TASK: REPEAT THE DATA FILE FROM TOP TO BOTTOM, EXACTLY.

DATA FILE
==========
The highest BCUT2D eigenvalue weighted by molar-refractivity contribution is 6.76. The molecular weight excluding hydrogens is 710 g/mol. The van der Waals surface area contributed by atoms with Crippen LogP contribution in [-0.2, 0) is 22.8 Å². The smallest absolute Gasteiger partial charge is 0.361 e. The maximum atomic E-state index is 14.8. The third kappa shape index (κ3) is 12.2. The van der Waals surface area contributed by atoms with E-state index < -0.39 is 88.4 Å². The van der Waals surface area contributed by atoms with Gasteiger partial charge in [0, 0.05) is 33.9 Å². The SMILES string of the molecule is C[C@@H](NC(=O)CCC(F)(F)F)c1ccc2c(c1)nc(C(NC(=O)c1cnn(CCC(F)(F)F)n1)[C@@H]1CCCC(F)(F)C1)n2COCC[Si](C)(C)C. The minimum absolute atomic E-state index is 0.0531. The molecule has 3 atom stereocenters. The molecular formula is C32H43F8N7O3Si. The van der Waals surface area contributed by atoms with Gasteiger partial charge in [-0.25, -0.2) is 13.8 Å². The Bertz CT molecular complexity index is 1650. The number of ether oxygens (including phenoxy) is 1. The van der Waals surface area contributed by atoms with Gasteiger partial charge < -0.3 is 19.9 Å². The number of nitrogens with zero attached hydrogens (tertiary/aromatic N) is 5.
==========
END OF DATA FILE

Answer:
The highest BCUT2D eigenvalue weighted by molar-refractivity contribution is 6.76. The molecular weight excluding hydrogens is 710 g/mol. The van der Waals surface area contributed by atoms with Crippen LogP contribution in [-0.2, 0) is 22.8 Å². The smallest absolute Gasteiger partial charge is 0.361 e. The maximum atomic E-state index is 14.8. The third kappa shape index (κ3) is 12.2. The van der Waals surface area contributed by atoms with E-state index < -0.39 is 88.4 Å². The van der Waals surface area contributed by atoms with Gasteiger partial charge in [0, 0.05) is 33.9 Å². The SMILES string of the molecule is C[C@@H](NC(=O)CCC(F)(F)F)c1ccc2c(c1)nc(C(NC(=O)c1cnn(CCC(F)(F)F)n1)[C@@H]1CCCC(F)(F)C1)n2COCC[Si](C)(C)C. The minimum absolute atomic E-state index is 0.0531. The molecule has 3 atom stereocenters. The molecular formula is C32H43F8N7O3Si. The van der Waals surface area contributed by atoms with Gasteiger partial charge in [-0.25, -0.2) is 13.8 Å². The Bertz CT molecular complexity index is 1650. The number of ether oxygens (including phenoxy) is 1. The van der Waals surface area contributed by atoms with Gasteiger partial charge < -0.3 is 19.9 Å². The number of nitrogens with zero attached hydrogens (tertiary/aromatic N) is 5.